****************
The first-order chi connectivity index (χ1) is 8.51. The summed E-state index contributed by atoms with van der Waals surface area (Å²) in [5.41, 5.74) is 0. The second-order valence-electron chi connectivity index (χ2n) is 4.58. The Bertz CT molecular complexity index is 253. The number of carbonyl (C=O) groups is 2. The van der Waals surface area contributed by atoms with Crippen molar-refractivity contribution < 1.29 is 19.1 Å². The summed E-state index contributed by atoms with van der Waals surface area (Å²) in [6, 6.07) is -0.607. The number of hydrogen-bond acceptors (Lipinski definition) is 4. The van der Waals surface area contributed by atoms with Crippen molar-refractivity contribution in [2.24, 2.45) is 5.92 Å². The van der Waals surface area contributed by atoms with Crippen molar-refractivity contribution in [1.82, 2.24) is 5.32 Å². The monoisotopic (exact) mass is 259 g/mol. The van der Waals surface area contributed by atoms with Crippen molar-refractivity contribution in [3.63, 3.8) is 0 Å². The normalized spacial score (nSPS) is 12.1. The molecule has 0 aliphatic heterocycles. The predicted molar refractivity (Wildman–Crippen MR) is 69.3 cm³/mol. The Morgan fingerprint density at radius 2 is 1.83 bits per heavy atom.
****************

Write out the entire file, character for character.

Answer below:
The first-order chi connectivity index (χ1) is 8.51. The summed E-state index contributed by atoms with van der Waals surface area (Å²) in [5.41, 5.74) is 0. The second-order valence-electron chi connectivity index (χ2n) is 4.58. The Bertz CT molecular complexity index is 253. The number of carbonyl (C=O) groups is 2. The van der Waals surface area contributed by atoms with Crippen molar-refractivity contribution < 1.29 is 19.1 Å². The summed E-state index contributed by atoms with van der Waals surface area (Å²) in [6, 6.07) is -0.607. The number of hydrogen-bond acceptors (Lipinski definition) is 4. The van der Waals surface area contributed by atoms with Crippen molar-refractivity contribution in [2.24, 2.45) is 5.92 Å². The van der Waals surface area contributed by atoms with Crippen molar-refractivity contribution in [1.82, 2.24) is 5.32 Å². The monoisotopic (exact) mass is 259 g/mol. The van der Waals surface area contributed by atoms with Crippen molar-refractivity contribution in [3.63, 3.8) is 0 Å². The normalized spacial score (nSPS) is 12.1. The molecule has 0 aliphatic heterocycles. The predicted molar refractivity (Wildman–Crippen MR) is 69.3 cm³/mol. The Morgan fingerprint density at radius 2 is 1.83 bits per heavy atom.